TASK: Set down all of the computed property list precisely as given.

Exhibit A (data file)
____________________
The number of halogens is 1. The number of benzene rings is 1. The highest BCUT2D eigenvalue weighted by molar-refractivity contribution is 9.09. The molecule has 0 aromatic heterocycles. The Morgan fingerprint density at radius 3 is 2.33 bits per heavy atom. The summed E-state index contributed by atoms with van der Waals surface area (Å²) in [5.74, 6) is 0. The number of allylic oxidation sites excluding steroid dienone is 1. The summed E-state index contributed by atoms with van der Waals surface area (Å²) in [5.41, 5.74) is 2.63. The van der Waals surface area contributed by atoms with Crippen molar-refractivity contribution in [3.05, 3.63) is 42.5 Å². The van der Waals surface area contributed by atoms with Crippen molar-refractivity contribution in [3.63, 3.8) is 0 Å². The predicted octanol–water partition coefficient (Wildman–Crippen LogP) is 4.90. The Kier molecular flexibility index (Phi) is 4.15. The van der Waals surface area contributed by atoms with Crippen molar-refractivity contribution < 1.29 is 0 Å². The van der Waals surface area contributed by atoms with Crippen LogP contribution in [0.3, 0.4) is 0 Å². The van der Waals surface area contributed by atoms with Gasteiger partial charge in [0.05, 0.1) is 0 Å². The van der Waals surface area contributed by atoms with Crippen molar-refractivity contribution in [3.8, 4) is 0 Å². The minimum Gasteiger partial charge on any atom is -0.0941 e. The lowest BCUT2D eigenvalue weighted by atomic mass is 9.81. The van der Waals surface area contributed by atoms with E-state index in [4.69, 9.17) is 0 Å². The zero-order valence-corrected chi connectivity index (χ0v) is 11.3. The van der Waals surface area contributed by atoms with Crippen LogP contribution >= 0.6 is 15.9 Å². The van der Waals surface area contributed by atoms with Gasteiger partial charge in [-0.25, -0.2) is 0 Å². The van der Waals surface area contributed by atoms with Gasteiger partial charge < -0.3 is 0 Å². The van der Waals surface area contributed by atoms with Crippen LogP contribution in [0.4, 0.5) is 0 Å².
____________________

The number of halogens is 1. The number of benzene rings is 1. The highest BCUT2D eigenvalue weighted by molar-refractivity contribution is 9.09. The molecule has 0 aromatic heterocycles. The Morgan fingerprint density at radius 3 is 2.33 bits per heavy atom. The summed E-state index contributed by atoms with van der Waals surface area (Å²) in [5.74, 6) is 0. The number of allylic oxidation sites excluding steroid dienone is 1. The summed E-state index contributed by atoms with van der Waals surface area (Å²) in [5.41, 5.74) is 2.63. The van der Waals surface area contributed by atoms with Crippen molar-refractivity contribution in [3.05, 3.63) is 42.5 Å². The van der Waals surface area contributed by atoms with Crippen molar-refractivity contribution in [3.63, 3.8) is 0 Å². The predicted octanol–water partition coefficient (Wildman–Crippen LogP) is 4.90. The Kier molecular flexibility index (Phi) is 4.15. The van der Waals surface area contributed by atoms with Crippen molar-refractivity contribution < 1.29 is 0 Å². The van der Waals surface area contributed by atoms with Crippen LogP contribution in [0.3, 0.4) is 0 Å². The van der Waals surface area contributed by atoms with Gasteiger partial charge in [0.05, 0.1) is 0 Å². The van der Waals surface area contributed by atoms with Crippen molar-refractivity contribution in [3.8, 4) is 0 Å². The minimum Gasteiger partial charge on any atom is -0.0941 e. The lowest BCUT2D eigenvalue weighted by atomic mass is 9.81. The van der Waals surface area contributed by atoms with E-state index in [4.69, 9.17) is 0 Å². The zero-order valence-corrected chi connectivity index (χ0v) is 11.3. The van der Waals surface area contributed by atoms with Crippen LogP contribution >= 0.6 is 15.9 Å². The van der Waals surface area contributed by atoms with Gasteiger partial charge in [-0.25, -0.2) is 0 Å². The van der Waals surface area contributed by atoms with Gasteiger partial charge < -0.3 is 0 Å². The van der Waals surface area contributed by atoms with Crippen LogP contribution in [0.4, 0.5) is 0 Å².